We got one for testing a few weeks ago. Never got past a boot screen. Re-install OS per manufacturer resulted in a brick. Waiting for a week for support to respond.... (Disclosure: Other folks working with it. I have no exposure to it other than laughing at their increasing frustration / cussing).
Now, this can happen with any product, so I'm not dead to it. But DOA unit on the 1st try certainly dampens perception.
This is amazing. I used to own an aircraft salvage biz, parting out corporate jets (Learjets, Falcons, etc.). The smallest bit of FOD can DESTROY a motor, very quickly. These operators know that, and would risk lives for $$. Disgusting...
ONE MAN SPEAKING FOR ALL HUMANITY??
We can barely tie our damn shoes. Might be best we don't attempt the endeavor and instead to the following:
- Insert thumb in mouth
- Into fetal position
- Pray (for those of you that have a god(S))
- Let my dog speak for us
hemantm writes "A routine security update for a Microsoft Windows component installed on tens of millions of computers has quietly installed an extra add-on for an untold number of users surfing the Web with Mozilla's Firefox Web browser."
from the ibox-istation-or-iii dept.
GamesIndustry reports on comments by Ubisoft CEO Yves Guillemot about what to expect from the coming generation of gaming hardware. In addition to greater integration between game hardware and set-top boxes, he said he doesn't expect Apple to stop with the iPhone as a platform for games. "We will see more customers coming to the videogame industry, and they will not only come to the basic consoles like we have today, but they will start also to come on all the boxes that you see under the TVs. TV boxes will be more powerful, and with accessibility, will help to take more people. So we will see more consoles on which we will be able to put product." Guillemot continued, "... because you saw new interfaces with the Wii, with the Wiimote, and also with the DS, with the stylus, what we see for the future is that there will be also big announcements in interfaces. And it will not only happen on consoles, but it will also happen on those TV boxes as well."
from the but-your-lifting-arm's-doing-fine dept.
wjousts writes "As I'm sure many Slashdot readers live almost exclusively on cola drinks, a new warning from doctors:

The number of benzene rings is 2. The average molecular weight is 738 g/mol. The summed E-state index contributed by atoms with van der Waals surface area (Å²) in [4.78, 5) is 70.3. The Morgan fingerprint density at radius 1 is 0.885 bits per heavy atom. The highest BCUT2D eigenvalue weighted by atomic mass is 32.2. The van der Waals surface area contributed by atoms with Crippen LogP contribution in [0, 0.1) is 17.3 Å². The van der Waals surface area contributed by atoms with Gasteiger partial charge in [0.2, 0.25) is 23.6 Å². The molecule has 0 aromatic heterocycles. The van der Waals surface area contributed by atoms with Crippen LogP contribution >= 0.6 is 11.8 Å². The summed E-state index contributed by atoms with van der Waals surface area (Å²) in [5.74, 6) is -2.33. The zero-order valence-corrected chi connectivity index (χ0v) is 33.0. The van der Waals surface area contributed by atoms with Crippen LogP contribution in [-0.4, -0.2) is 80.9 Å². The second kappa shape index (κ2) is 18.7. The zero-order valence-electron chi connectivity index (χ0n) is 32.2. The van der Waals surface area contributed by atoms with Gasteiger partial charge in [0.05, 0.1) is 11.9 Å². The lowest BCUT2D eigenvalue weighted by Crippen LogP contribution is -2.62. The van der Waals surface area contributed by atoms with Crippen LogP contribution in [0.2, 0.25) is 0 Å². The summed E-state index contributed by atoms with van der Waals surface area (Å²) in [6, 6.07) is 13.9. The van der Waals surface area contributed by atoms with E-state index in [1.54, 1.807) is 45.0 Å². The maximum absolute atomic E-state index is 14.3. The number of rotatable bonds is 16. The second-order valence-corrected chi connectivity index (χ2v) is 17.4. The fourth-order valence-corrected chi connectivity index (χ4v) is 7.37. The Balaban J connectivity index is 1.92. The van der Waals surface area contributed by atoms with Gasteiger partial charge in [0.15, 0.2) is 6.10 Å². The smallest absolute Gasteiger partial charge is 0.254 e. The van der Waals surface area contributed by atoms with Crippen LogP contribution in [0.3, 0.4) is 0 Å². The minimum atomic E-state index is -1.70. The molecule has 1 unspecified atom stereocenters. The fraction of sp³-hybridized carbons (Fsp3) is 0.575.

'Doctors have issued a warning about excessive cola consumption after noticing an increase in the number of patients suffering from muscle problems, according to the June issue of IJCP, the International Journal of Clinical Practice. ... 'Evidence is increasing to suggest that excessive cola consumption can also lead to hypokalaemia, in which the blood potassium levels fall, causing an adverse effect on vital muscle functions.' And sorry, diet colas aren't any better."
I buy & salvage commercial and corporate aircraft. Many systems used on smaller bizjets cost much more in USED condition than $100K. IMHO that's getting it done pretty cost effectively. All commercial / business aircraft parts are astronomically expensive, even for "off the shelf parts" used in other industries (e.x. Amphenol connectors, Textron valves, Eaton parts).
Last time I checked,/. is as US based, English speaking (or written) website. If you want to post in Russian, go ahead. I'll check the grammar on that as well, and mod up for proper usage. Not because I speak Russian and am qualified to check it, but because I post on Slashdot and reserve the right to be an asshole.
from the 30-pushups-and-50-lines-of-code-before-breakfast dept.
Here are the answers to your questions for Major General William T. Lord, who runs the just-getting-off-the ground Air Force Cyber Command. Before you ask: yes, his answers were checked by both PR and security people. Also, please note that this interview is a "first," in that Generals don't typically take questions from random people on forums like Slashdot, and that it is being watched all the way up the chain of command into the Pentagon. Many big-wigs will read what you post here -- and a lot of them are interested in what you say and may even use your suggestions to help set future recruiting and operational policies. A special "thank you" goes to Maj. Gen. Lord for participating in this experiment, along with kudos to the (necessarily anonymous) people who helped us arrange this interview.
from the how-long-before-a-protocol-becomes-retro dept.
yahoi writes "The disco-era File Transfer Protocol (FTP) is making a comeback, but not in a good way — spammers are now using the old-school file transfer technology to serve up bot malware, and even as a backdoor into some enterprises that neglect to lock down their oft-forgotten FTP servers. Researchers at F-Secure have spotted a new wave of exploits that use FTP — rather than a malicious URL, or an email attachment — to deliver their malware payloads because few gateways scan for FTP attachments these days."
from the no-immunity-for-you dept.
metalman writes "Wired has a story on a proposal by House Democrats to 'establish a national commission — similar to the 9/11 Commission... to find out — and publish — what exactly the nation's spies were up to during their five-year warrantless, domestic surveillance program.' The draft bill would also preserve the requirement of court orders and remove 'retroactive immunity for telecom companies.' (We've discussed various government wiretaps, phone companies, and privacy violations before.) But it seems unlikely that such an alternative on phone immunity would pass both the House and Senate, let alone survive a Presidential veto."